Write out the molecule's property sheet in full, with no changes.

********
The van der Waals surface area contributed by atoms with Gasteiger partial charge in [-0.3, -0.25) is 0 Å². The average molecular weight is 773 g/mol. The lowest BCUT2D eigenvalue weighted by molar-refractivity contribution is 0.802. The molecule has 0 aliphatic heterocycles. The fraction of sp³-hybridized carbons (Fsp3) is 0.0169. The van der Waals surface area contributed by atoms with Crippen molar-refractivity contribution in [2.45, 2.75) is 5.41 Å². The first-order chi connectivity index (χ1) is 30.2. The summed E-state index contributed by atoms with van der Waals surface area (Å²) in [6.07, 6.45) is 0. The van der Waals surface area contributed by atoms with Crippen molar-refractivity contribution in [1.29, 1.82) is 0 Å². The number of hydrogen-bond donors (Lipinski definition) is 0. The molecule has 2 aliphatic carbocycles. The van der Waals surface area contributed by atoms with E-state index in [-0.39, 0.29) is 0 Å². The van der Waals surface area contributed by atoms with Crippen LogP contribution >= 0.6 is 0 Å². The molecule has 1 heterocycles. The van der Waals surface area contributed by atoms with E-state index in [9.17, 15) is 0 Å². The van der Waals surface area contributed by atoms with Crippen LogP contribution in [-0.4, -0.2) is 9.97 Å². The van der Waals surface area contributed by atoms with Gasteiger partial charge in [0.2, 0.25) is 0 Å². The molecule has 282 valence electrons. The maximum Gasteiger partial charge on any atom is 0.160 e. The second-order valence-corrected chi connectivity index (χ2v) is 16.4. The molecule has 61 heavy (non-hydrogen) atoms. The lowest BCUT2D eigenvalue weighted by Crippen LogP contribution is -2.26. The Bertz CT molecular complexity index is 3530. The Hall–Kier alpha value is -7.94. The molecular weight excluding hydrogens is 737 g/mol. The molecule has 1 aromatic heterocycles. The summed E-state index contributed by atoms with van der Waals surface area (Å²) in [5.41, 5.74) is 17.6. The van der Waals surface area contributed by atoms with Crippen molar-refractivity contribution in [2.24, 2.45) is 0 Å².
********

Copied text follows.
The van der Waals surface area contributed by atoms with Gasteiger partial charge in [-0.3, -0.25) is 0 Å². The average molecular weight is 773 g/mol. The lowest BCUT2D eigenvalue weighted by molar-refractivity contribution is 0.802. The molecule has 0 aliphatic heterocycles. The fraction of sp³-hybridized carbons (Fsp3) is 0.0169. The van der Waals surface area contributed by atoms with Crippen molar-refractivity contribution in [2.45, 2.75) is 5.41 Å². The first-order chi connectivity index (χ1) is 30.2. The summed E-state index contributed by atoms with van der Waals surface area (Å²) in [6.07, 6.45) is 0. The van der Waals surface area contributed by atoms with Crippen molar-refractivity contribution in [1.29, 1.82) is 0 Å². The number of hydrogen-bond donors (Lipinski definition) is 0. The molecule has 2 aliphatic carbocycles. The van der Waals surface area contributed by atoms with E-state index in [-0.39, 0.29) is 0 Å². The van der Waals surface area contributed by atoms with Crippen LogP contribution >= 0.6 is 0 Å². The molecule has 1 heterocycles. The van der Waals surface area contributed by atoms with E-state index in [9.17, 15) is 0 Å². The van der Waals surface area contributed by atoms with Crippen LogP contribution in [-0.4, -0.2) is 9.97 Å². The van der Waals surface area contributed by atoms with Gasteiger partial charge in [0.2, 0.25) is 0 Å². The molecule has 282 valence electrons. The maximum Gasteiger partial charge on any atom is 0.160 e. The second-order valence-corrected chi connectivity index (χ2v) is 16.4. The molecule has 61 heavy (non-hydrogen) atoms. The lowest BCUT2D eigenvalue weighted by Crippen LogP contribution is -2.26. The Bertz CT molecular complexity index is 3530. The Hall–Kier alpha value is -7.94. The molecular weight excluding hydrogens is 737 g/mol. The molecule has 1 aromatic heterocycles. The summed E-state index contributed by atoms with van der Waals surface area (Å²) in [5.41, 5.74) is 17.6. The van der Waals surface area contributed by atoms with Crippen molar-refractivity contribution in [2.24, 2.45) is 0 Å².